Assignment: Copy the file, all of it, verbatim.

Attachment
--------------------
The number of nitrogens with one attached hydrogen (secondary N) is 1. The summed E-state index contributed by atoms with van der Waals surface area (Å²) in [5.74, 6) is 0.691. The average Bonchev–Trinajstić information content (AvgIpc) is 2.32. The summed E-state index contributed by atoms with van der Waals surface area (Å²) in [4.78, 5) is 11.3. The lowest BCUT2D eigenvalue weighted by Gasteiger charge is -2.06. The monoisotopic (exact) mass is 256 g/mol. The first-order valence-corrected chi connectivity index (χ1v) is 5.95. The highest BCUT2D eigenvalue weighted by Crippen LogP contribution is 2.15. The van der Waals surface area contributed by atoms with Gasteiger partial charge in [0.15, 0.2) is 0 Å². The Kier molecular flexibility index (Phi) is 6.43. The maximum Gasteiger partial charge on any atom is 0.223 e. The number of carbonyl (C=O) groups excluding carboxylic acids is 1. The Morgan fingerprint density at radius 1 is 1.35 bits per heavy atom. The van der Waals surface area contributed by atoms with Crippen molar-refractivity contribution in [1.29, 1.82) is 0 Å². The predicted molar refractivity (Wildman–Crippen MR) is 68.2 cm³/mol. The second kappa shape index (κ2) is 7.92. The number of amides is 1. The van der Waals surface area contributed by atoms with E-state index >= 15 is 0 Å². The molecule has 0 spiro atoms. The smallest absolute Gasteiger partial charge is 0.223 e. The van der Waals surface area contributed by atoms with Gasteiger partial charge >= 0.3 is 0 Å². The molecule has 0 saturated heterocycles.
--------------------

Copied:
The number of nitrogens with one attached hydrogen (secondary N) is 1. The summed E-state index contributed by atoms with van der Waals surface area (Å²) in [5.74, 6) is 0.691. The average Bonchev–Trinajstić information content (AvgIpc) is 2.32. The summed E-state index contributed by atoms with van der Waals surface area (Å²) in [4.78, 5) is 11.3. The lowest BCUT2D eigenvalue weighted by Gasteiger charge is -2.06. The monoisotopic (exact) mass is 256 g/mol. The first-order valence-corrected chi connectivity index (χ1v) is 5.95. The highest BCUT2D eigenvalue weighted by Crippen LogP contribution is 2.15. The van der Waals surface area contributed by atoms with Gasteiger partial charge in [0.15, 0.2) is 0 Å². The Kier molecular flexibility index (Phi) is 6.43. The maximum Gasteiger partial charge on any atom is 0.223 e. The number of carbonyl (C=O) groups excluding carboxylic acids is 1. The Morgan fingerprint density at radius 1 is 1.35 bits per heavy atom. The van der Waals surface area contributed by atoms with Crippen molar-refractivity contribution in [1.29, 1.82) is 0 Å². The predicted molar refractivity (Wildman–Crippen MR) is 68.2 cm³/mol. The second kappa shape index (κ2) is 7.92. The number of amides is 1. The van der Waals surface area contributed by atoms with E-state index >= 15 is 0 Å². The molecule has 0 spiro atoms. The smallest absolute Gasteiger partial charge is 0.223 e. The van der Waals surface area contributed by atoms with Gasteiger partial charge >= 0.3 is 0 Å². The molecule has 0 saturated heterocycles.